by Staff Writers
Washington DC (VOA) May 05, 2011
As the world watches space shuttle Endeavour's final mission to deliver equipment and science experiments to the International Space Station, a research team from Northwestern University is following the mission with special interest. It built one of the experiments - to analyze the effects of radiation and the harsh space environment on certain materials.
Many scientists and researchers are worried that the end of the space shuttle program could threaten future space-based research.
Northwestern University Material Science and Engineering Professor Mark Hersam has more than just a passing interest in the final Endeavour mission. Six small pieces of his research were on board.
"These samples are thin films of carbon-based nano-materials including carbon nano-tubes and graphite," said Hersam. "These materials are being explored in our lab to offer next-generation electronic technology and also for solar cell technology."
Hersam said the samples, delivered to the International Space Station, could help advance technology used in satellites and other equipment destined for space. "We're interested to see if they are also stable under the harsh conditions of outer space in particular the radiation they are exposed to."
Hersam said there was great uncertainty about how, when, or even if the samples would ever get into space. But several years ago, one of Hersam's former students, now an employee of the aerospace giant, Boeing, was able to help him secure the small amount of cargo space needed to get the samples into orbit. The next step was waiting.
"We prepared the samples over 18 months ago, and we've been waiting, in the queue, and as the Space Shuttle [program] is coming to an end, we were actually nervous that we may never get up there. But fortunately, we made it."
Hersam knows how his experiment got into space. But with the last-ever space shuttle flight scheduled just two months from now, he's not sure how he's going to get the samples back to Earth.
"There still will be most likely Russian spacecraft, which will be shuttling samples back and forth, so hopefully we will be able to catch a return flight that way, but it's not finalized yet how that will occur," said Hersam.
Professor Peter Voorhees, Hersam's colleague at Northwestern University, said, "The challenge isn't so much getting them up, because you have these unmanned transport vehicles that will take things up. It's getting the samples back. So the down mass really becomes an issue."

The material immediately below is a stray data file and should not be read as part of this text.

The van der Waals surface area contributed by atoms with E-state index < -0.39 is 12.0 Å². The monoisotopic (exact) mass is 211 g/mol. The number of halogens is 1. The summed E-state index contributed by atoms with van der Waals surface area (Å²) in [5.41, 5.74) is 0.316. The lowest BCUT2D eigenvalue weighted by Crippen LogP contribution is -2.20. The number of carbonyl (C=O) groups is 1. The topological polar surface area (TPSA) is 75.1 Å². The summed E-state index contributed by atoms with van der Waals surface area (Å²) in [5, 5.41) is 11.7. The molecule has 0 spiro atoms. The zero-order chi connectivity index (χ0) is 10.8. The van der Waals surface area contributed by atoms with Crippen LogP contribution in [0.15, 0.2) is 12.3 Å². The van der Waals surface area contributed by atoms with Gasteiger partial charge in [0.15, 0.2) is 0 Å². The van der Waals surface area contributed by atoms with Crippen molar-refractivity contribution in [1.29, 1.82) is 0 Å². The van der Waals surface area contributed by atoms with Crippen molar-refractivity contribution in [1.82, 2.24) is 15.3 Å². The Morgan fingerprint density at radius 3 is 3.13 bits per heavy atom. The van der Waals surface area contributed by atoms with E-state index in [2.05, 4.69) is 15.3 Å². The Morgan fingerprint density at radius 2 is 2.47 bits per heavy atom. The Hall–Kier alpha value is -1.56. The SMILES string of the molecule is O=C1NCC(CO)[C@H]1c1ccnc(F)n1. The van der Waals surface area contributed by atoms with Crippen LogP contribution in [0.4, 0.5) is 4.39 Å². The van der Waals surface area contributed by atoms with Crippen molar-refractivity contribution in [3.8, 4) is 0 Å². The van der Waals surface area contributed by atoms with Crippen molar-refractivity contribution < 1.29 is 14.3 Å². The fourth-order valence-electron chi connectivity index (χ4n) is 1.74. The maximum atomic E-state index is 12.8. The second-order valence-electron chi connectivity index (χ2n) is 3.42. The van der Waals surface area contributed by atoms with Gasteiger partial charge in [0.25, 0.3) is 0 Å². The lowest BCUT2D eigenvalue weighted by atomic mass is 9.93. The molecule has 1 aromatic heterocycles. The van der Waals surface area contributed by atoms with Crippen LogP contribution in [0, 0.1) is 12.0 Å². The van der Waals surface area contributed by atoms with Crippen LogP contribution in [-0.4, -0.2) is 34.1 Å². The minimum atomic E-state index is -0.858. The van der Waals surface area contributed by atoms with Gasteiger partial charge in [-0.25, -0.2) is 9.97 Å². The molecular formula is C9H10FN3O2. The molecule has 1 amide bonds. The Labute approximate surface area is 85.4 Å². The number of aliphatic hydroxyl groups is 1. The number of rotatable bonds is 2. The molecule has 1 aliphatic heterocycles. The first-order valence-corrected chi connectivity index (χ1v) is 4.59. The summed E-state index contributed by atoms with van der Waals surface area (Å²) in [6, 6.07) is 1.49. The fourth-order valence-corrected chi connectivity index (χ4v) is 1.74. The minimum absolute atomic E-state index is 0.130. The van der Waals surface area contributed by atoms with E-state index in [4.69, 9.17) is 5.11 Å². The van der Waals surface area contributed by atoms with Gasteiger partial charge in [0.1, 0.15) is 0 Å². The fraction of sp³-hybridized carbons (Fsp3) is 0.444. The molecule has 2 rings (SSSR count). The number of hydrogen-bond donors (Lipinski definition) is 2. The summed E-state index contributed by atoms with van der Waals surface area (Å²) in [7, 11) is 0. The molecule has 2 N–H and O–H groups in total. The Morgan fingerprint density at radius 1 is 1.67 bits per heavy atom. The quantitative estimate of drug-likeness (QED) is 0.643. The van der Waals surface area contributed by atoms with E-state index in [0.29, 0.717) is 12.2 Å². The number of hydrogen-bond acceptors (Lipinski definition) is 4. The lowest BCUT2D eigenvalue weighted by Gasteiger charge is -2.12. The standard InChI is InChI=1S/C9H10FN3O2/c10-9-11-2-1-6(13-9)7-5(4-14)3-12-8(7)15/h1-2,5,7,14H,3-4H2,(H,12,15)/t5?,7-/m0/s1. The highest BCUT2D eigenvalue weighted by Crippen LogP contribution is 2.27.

Vorhees has successfully completed three experiments carried aboard the space shuttle. His concern is that whatever craft eventually replaces the shuttle might not be able to carry as much cargo into orbit.
"NASA, to their credit, is extraordinarily careful about what they take up and how they pack the shuttle, but it just had so much space to start with, that there was space to transport samples up and back in a reasonably timely manner," he said.
When President Barack Obama outlined his vision for the future of the U.S. space program last April, he signaled a desire to allow private companies to develop spacecraft that will fill the void left by the retiring space shuttle program. Hersam is worried that plan could push projects like his aside.
"My concern is that the motivation behind the experiments will presumably be commercial in nature, which will be a different type of research than we are doing now. I suspect that the level of discovery and serendipity will reduce if it's being drive by bottom-line [profit] considerations. I'm worried that it's not going to be as productive as it is now, where fundamental research can be performed," said Hersam.
Endeavour's final mission into space is the 25th journey into orbit for the 22-year-old vehicle. It is expected to return to Earth on May 13, completing the penultimate mission of NASA's 30 old Space Shuttle program.
Atlantis is tentatively set to make the final shuttle journey into space at the end of June.
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